Monday, March 24, 2014
Film Atlas (Kazakhstan): The Fall of Otrar
Title: The Fall of Otrar / Gibel Otrara (1991)
The year is 1218. The place is Otrar, an outlying city of the Khwarezmian Empire (spanning from modern day Iran to Kazakhstan) valued for its strategic position on the lucrative Silk Road trading route. Unzhukhan, a nomad from a neutral tribe, returns to Shah Muhammed II, leader of the Khwarezmians, after having served for seven years as a spy in the Mongol horde. He bears bad news: Genghis Khan is consolidating his victorious forces in China and turning his attention to the Shah’s eastern front. However the Shah is more concerned with court intrigue and the Caliph of Baghdad's armies to the west. Suspecting Unzhukhan of being a double agent, he has him brutally tortured, but the Shah’s mother frees him for purposes of her own. Unzhukhan refuses to be a pawn in their games and goes his own way, eventually convincing Kairkhan, governor of Otrar, that the Mongol threat is real and that a recent convoy of merchants is secretly scouting their defenses in advance of an invasion. Kairkhan orders their arrest and seizes their property, later executing an ambassador sent by Genghis Kahn to demand an explanation. This backwater squabble triggers a war that will end in the Mongols becoming the largest empire the world had ever known, but in the meantime Kairkhan and Unzhukhan, uneasy partners with ideological baggage, prepare Otrar to defend itself.
The city holds out against wave after wave of attacks that include Chinese siege engines, tunnel diggers and vastly superior numbers, but it inevitably succumbs. A rather philosophical Genghis Kahn declaims to his captured prisoners about sovereignty and posterity. Kairkhan is executed by having molten silver poured over his face. The Shah is reduced to a beggar and flees. And Unzhukhan, wandering through the smoldering ruins, questions fate and freedom and meditates that at least, to its credit, Otrar was the last of the strongholds to fall.
The Kazakh New Wave, which generally tackled trendier contemporary topics like rebellious youths, angsty gangsters and the underground music scene, also produced this criminally little-known historical epic. Drawing influences from Kurosawa-Mifune samurai collaborations, blood-soaked spaghetti westerns and Tarkovsky’s brooding art films, The Fall of Otrar is bristling with ferocity and ambition. It’s an impressive history lesson about a key turning point in the balance of world power (for some context, the Mongol Empire was, at its height, five times the size of the Roman Empire’s apex), and though I found it necessary to do some homework in order to understand the rather merciless throw-the-viewer-into-the-deep-end-of-the-pool opening acts, it manages to transport you into its medieval setting through a highly immersive attention to look, feel, language and behavior in a way only a few films (Marketa Lazarova, Andrei Rublev) can match. But while The Fall of Otrar is a rich visually-driven study of medieval Central-Asian politics, siege warfare, the limitations of power, the hubris of empire and the role of the individual in large-scale historical change, it is also an entertaining spectacle on an instinctual visceral level, full of mounting tension, gruesome violence and grand clashes.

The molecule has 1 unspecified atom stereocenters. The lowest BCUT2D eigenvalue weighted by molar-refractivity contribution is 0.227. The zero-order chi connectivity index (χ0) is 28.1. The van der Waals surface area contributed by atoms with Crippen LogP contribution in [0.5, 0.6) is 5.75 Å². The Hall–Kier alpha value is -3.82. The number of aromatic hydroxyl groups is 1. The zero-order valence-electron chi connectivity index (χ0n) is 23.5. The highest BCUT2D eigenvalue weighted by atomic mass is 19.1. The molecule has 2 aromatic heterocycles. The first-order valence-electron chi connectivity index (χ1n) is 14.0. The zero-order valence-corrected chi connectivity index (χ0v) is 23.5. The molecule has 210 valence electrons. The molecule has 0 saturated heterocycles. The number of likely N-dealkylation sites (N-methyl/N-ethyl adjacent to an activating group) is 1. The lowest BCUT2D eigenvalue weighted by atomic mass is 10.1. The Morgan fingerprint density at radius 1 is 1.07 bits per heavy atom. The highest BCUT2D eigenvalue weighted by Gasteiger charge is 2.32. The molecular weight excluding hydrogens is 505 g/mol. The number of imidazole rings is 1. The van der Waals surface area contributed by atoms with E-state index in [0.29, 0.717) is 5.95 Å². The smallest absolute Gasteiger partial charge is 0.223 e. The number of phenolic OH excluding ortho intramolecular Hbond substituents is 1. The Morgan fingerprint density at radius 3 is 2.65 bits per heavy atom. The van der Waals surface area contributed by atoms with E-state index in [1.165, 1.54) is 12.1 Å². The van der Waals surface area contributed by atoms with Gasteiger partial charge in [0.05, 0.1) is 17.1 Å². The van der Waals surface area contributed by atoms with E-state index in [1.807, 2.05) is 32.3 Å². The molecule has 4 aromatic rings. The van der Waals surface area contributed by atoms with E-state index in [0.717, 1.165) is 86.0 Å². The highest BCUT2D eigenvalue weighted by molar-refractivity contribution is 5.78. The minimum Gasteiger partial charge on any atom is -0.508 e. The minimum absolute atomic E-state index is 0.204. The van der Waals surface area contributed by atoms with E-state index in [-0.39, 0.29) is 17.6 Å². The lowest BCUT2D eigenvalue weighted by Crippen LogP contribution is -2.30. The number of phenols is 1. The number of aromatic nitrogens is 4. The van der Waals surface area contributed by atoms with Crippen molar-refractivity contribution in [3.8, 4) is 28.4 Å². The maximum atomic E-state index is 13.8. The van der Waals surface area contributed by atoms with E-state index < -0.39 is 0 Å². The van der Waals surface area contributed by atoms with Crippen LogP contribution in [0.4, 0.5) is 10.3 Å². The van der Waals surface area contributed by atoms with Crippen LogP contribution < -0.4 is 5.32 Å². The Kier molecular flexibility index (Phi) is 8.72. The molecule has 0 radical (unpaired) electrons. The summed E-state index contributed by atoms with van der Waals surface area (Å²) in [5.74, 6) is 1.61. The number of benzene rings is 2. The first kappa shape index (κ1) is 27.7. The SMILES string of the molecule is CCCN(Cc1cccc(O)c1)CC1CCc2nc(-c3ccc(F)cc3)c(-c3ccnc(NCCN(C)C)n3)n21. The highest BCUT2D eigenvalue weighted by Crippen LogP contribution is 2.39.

The Fall of Otrar is shot in a mix of sepia-toned monochrome and desaturated color whose alternations, as far as I could tell, have no particular rhyme or reason, but they give the movie an aged, weather-worn feel. The film is tightly shot, with earthy interiors of dirt, sand and stone only occasionally relieved, as the stakes escalate, by wider exteriors (and even these are predominantly densely populated and graphically busy), echoing the hemmed-in futility of the besieged town as it is gradually overwhelmed. I found the character arcs of Kairkhan (who lacked backstory) and Unzhukhan (who disappears for an hour in the middle) rather uneven, but I can’t say how much of that is the film’s fault since I watched a version missing ~20 minutes, with dodgy amateur subtitles and an obnoxious Russian-release audio in which a man repeated every line of the movie in Russian after the characters speak. The good news, however, is that a restored print curated by Martin Scorsese has toured and I can only hope that one day The Fall of Otrar will get the release it deserves.
The Fall of Otrar
The Recruiter / Schizo (2004)